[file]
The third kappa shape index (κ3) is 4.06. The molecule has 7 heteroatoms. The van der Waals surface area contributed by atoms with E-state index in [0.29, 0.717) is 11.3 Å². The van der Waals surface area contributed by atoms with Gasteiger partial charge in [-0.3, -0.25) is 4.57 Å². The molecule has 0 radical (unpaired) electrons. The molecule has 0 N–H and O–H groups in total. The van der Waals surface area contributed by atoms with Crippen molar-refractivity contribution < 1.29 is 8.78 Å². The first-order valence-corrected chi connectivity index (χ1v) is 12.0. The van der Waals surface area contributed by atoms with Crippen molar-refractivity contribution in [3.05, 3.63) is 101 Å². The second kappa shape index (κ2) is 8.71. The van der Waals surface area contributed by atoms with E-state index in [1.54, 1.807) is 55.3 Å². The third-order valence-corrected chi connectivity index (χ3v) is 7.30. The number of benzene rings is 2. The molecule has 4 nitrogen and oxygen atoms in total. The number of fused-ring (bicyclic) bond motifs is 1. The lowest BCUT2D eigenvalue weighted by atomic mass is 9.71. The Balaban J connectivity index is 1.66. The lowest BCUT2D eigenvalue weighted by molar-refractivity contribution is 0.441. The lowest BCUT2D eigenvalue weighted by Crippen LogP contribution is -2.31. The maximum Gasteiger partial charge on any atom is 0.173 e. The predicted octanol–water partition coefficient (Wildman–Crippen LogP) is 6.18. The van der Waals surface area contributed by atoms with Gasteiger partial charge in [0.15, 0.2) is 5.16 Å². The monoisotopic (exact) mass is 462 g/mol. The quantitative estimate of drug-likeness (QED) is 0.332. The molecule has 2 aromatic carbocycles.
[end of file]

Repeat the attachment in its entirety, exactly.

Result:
The third kappa shape index (κ3) is 4.06. The molecule has 7 heteroatoms. The van der Waals surface area contributed by atoms with E-state index in [0.29, 0.717) is 11.3 Å². The van der Waals surface area contributed by atoms with Gasteiger partial charge in [-0.3, -0.25) is 4.57 Å². The molecule has 0 radical (unpaired) electrons. The molecule has 0 N–H and O–H groups in total. The van der Waals surface area contributed by atoms with Crippen molar-refractivity contribution < 1.29 is 8.78 Å². The first-order valence-corrected chi connectivity index (χ1v) is 12.0. The van der Waals surface area contributed by atoms with Crippen molar-refractivity contribution in [3.05, 3.63) is 101 Å². The second kappa shape index (κ2) is 8.71. The van der Waals surface area contributed by atoms with E-state index in [1.54, 1.807) is 55.3 Å². The third-order valence-corrected chi connectivity index (χ3v) is 7.30. The number of benzene rings is 2. The molecule has 4 nitrogen and oxygen atoms in total. The number of fused-ring (bicyclic) bond motifs is 1. The lowest BCUT2D eigenvalue weighted by atomic mass is 9.71. The Balaban J connectivity index is 1.66. The lowest BCUT2D eigenvalue weighted by molar-refractivity contribution is 0.441. The lowest BCUT2D eigenvalue weighted by Crippen LogP contribution is -2.31. The maximum Gasteiger partial charge on any atom is 0.173 e. The predicted octanol–water partition coefficient (Wildman–Crippen LogP) is 6.18. The van der Waals surface area contributed by atoms with Gasteiger partial charge in [0.15, 0.2) is 5.16 Å². The monoisotopic (exact) mass is 462 g/mol. The quantitative estimate of drug-likeness (QED) is 0.332. The molecule has 2 aromatic carbocycles.